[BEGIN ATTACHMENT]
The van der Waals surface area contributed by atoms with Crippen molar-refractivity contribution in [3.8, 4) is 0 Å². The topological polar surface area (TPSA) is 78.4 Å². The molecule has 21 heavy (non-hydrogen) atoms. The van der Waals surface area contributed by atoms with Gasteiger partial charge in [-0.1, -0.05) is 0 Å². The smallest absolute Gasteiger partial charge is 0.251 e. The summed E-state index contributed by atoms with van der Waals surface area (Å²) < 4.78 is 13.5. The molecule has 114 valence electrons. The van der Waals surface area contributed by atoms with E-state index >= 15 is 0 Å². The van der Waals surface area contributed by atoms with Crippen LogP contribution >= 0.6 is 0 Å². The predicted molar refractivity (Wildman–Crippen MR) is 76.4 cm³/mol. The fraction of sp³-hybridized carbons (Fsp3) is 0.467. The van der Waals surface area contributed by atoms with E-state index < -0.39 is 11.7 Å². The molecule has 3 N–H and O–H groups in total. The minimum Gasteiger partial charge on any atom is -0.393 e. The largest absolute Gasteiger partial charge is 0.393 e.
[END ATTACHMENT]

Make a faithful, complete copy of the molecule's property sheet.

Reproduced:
The van der Waals surface area contributed by atoms with Crippen molar-refractivity contribution in [3.8, 4) is 0 Å². The topological polar surface area (TPSA) is 78.4 Å². The molecule has 21 heavy (non-hydrogen) atoms. The van der Waals surface area contributed by atoms with Gasteiger partial charge in [-0.1, -0.05) is 0 Å². The smallest absolute Gasteiger partial charge is 0.251 e. The summed E-state index contributed by atoms with van der Waals surface area (Å²) < 4.78 is 13.5. The molecule has 114 valence electrons. The van der Waals surface area contributed by atoms with E-state index >= 15 is 0 Å². The van der Waals surface area contributed by atoms with Crippen LogP contribution >= 0.6 is 0 Å². The predicted molar refractivity (Wildman–Crippen MR) is 76.4 cm³/mol. The fraction of sp³-hybridized carbons (Fsp3) is 0.467. The van der Waals surface area contributed by atoms with E-state index < -0.39 is 11.7 Å². The molecule has 3 N–H and O–H groups in total. The minimum Gasteiger partial charge on any atom is -0.393 e. The largest absolute Gasteiger partial charge is 0.393 e.